There are twenty-six Mountains, which sounds like a lot, but you’ll be discarding many of them to your filter spells and Molten Vortex. In the meantime, they’ll power the rest of your spells. In short, flooding is much less problematic in this deck.

The sideboard is a bit of a crapshoot, but it features some of Standard’s best cards; Anger of the Gods comes in against any mono-colored aggro decks. Roast proved to be an excellent choice this weekend, and any match against a deck that’s not like you will want this over any number of Wild Slashes or Searing Bloods. Thunderbreak Regent is a great transformative choice – after seeing only a couple of creatures in the maindeck, most control or midrange opponents will side out their creature removal. For the situational spells they leave in, Regent’s trigger punishes them properly. I prefer it over Eidolon of the Great Revel here, which would kill me as quickly as it kills them. Three more copies of Hordeling Outburst round out the sideboard when you need to buy time against the eight-power green bruisers you’ll face down and never ever be able to kill.

This version pushes the top end, leveraging powerful effects and overwhelming your opponent with card advantage and top-notch burn. That being said, I think you can bring this thing closer to the ground as a finisher for an aggressive deck. To help us with that and to keep on-theme, Magic Origins brought another tool to this strategy.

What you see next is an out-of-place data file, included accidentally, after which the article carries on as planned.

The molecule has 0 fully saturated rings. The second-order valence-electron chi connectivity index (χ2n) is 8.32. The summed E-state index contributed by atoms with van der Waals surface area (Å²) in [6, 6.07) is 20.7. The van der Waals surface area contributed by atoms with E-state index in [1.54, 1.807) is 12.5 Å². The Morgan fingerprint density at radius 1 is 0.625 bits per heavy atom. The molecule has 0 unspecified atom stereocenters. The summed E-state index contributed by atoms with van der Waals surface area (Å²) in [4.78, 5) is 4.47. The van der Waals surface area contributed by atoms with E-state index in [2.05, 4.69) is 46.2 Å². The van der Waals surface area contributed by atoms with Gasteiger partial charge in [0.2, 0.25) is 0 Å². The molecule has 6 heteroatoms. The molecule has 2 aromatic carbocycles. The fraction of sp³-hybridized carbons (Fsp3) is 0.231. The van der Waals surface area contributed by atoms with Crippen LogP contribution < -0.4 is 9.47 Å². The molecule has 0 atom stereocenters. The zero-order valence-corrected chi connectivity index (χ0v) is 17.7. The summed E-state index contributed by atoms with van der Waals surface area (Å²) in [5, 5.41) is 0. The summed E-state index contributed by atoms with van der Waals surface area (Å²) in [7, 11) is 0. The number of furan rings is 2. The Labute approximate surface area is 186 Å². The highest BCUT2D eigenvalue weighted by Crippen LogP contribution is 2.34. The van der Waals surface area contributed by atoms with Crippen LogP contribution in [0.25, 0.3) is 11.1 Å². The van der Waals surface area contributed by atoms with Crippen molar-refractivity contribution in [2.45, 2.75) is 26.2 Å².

So most people have decried this artifact as not worth the paper it was printed on, and I agree – for the moment. Until we wait to see the return to landfall or something like it, though, I think it might find a home here. See, when the Sword of the Animist triggers, you can search a land out of your deck and put it directly onto the battlefield, sidestepping Aggressive Mining’s restriction. Paired together with a combat-ready creature, that allows Sword of the Animist’s trigger to provide you either a free land drop or two free cards. That sounds fun!